active. It strengthens community spirit, increases confidence and improves
mental health. The new funding will enable partners to build on phase one’s
success and share learning. 14 new locations across England, Scotland, Wales
and Northern Ireland will be part of phase two.
Spirit of 2012 is a charity set up
with money from the National Lottery Community Fund. It carries forward the
spirit of the London 2012 Olympic and Paralympic Games. Their significant
investment enables us to gain further learning on how to get those who are
least active into activity.
Sport England is a public body and
invests up to £300 million National Lottery and government money each year in
projects and programmes that help people get active and play sport. It wants
everyone in England, regardless of age, background, or level of ability, to
feel able to engage in sport and physical activity.
Ruth Hollis, Chief Executive of
Spirit of 2012 said:
“I am delighted that the Spirit of 2012 Board has awarded Activity
Alliance a further £3m to extend Get Out Get Active for a further 3 years and
into new communities across the UK. Get Out Get Active is successfully tackling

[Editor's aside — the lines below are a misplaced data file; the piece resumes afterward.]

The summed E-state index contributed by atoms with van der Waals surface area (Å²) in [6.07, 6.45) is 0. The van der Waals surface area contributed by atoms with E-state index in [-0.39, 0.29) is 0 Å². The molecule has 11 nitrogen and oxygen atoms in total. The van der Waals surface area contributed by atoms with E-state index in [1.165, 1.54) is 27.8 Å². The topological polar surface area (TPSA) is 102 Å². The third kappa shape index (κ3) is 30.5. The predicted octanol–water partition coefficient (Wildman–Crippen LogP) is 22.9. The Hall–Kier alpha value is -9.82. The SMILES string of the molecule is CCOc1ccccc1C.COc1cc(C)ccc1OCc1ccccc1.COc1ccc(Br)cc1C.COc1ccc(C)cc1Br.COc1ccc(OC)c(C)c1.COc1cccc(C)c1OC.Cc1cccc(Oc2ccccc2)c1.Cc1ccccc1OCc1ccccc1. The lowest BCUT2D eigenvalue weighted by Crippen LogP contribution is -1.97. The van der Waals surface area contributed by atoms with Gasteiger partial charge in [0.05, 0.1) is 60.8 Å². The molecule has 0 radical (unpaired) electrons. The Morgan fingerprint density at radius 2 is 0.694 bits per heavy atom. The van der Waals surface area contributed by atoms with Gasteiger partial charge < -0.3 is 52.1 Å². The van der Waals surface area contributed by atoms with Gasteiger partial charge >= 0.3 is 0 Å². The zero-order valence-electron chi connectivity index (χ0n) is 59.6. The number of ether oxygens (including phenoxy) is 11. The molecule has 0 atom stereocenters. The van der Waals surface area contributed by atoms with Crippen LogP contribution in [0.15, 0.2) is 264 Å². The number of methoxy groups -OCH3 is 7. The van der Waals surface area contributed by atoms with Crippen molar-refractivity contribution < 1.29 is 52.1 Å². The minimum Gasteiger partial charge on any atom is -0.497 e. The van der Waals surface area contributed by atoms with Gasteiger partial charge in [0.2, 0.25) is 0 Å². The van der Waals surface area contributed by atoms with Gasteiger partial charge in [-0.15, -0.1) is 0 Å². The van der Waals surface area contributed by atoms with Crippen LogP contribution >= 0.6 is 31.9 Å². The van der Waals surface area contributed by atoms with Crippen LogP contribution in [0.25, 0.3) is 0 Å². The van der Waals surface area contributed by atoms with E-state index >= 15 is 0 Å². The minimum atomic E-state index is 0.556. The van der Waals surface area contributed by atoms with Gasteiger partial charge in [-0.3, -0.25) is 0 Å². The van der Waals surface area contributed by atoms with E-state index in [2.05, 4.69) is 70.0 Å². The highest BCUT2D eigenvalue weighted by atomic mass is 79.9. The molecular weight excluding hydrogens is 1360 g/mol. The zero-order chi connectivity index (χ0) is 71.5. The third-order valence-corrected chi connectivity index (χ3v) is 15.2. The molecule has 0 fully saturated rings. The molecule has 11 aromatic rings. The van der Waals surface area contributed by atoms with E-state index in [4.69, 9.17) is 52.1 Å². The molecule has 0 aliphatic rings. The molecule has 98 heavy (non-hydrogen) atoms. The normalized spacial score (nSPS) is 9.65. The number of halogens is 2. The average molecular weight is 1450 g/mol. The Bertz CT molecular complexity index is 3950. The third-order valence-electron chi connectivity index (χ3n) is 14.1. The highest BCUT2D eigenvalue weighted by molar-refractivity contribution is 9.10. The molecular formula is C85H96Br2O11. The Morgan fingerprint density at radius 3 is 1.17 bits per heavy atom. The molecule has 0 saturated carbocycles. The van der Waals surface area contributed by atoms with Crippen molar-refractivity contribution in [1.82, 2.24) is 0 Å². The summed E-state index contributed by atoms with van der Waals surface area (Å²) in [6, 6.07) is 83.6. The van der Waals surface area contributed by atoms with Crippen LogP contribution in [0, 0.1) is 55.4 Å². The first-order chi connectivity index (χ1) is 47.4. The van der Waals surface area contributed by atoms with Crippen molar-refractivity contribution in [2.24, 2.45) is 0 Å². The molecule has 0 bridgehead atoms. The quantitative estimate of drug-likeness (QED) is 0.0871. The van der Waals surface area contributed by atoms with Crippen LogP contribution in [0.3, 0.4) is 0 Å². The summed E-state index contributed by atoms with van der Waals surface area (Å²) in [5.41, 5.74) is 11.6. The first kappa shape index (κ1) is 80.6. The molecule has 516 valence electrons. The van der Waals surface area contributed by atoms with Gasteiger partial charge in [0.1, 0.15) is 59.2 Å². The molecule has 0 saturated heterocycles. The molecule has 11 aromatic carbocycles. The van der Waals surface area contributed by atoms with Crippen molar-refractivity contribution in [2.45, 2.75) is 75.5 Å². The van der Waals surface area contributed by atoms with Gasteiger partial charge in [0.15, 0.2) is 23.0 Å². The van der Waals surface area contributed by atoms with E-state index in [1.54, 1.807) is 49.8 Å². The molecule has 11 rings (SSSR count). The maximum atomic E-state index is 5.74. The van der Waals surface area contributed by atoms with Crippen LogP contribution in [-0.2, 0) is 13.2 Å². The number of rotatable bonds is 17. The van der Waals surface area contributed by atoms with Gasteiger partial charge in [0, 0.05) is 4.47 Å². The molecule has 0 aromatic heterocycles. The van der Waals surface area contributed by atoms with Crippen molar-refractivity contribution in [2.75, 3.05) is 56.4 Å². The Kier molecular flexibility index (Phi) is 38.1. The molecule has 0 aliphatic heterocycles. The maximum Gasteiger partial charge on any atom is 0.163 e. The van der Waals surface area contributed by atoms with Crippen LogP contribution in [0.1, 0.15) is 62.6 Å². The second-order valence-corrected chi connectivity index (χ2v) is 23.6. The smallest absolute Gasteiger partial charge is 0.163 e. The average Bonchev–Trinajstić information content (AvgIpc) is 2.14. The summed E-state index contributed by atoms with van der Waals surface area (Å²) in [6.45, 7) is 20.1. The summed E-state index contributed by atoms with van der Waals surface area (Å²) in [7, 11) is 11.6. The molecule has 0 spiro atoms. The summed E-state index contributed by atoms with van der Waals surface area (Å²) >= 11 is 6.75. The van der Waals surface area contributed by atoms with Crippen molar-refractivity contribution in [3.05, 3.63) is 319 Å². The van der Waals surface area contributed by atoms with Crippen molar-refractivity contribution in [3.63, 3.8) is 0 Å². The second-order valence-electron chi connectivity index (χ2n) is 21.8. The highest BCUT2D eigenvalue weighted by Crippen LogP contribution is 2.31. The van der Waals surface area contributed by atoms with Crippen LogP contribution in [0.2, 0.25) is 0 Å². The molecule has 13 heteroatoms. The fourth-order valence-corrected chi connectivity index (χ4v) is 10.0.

inactivity, one of the greatest health inequalities of our time, supporting the
least active disabled and non-disabled people to become and stay active
together. It is breaking down the unnecessary barriers that stop people taking
part and changing people’s attitudes about what they and others can achieve. I
am delighted Sport England has confirmed their support for GOGA to extend the
impact even further in England.
“One of the most powerful outcomes is the way it has provided the social
space for people like Morris and Stephen to overcome loneliness and find
friendships as well as up their fitness. We are really looking forward to
working with Activity Alliance, and the national network of partners, to see
the transformational difference Get Out Get Active can make over the next three
Mike Diaper, Director of Children,
Young People and Tackling Inactivity for Sport England said:
“Too many disabled people are missing out on the benefits of an active
lifestyle. We know disabled people are twice as likely to be inactive compared
to non-disabled people – many of whom would like to be more physically active
and to take part in activities in an inclusive way alongside their friends and
“We’re delighted to be partnering with Spirit of 2012 and the Activity
Alliance to invest £1 million into the Get Out Get Active programme to increase
delivery in England. Get Out Get Active has taken a place-based approach to
developing a truly inclusive programme so that people can become and stay,
Barry Horne, Chief Executive for
representing the home nations steering group, said:
“I am delighted that Spirit of 2012 has chosen to continue this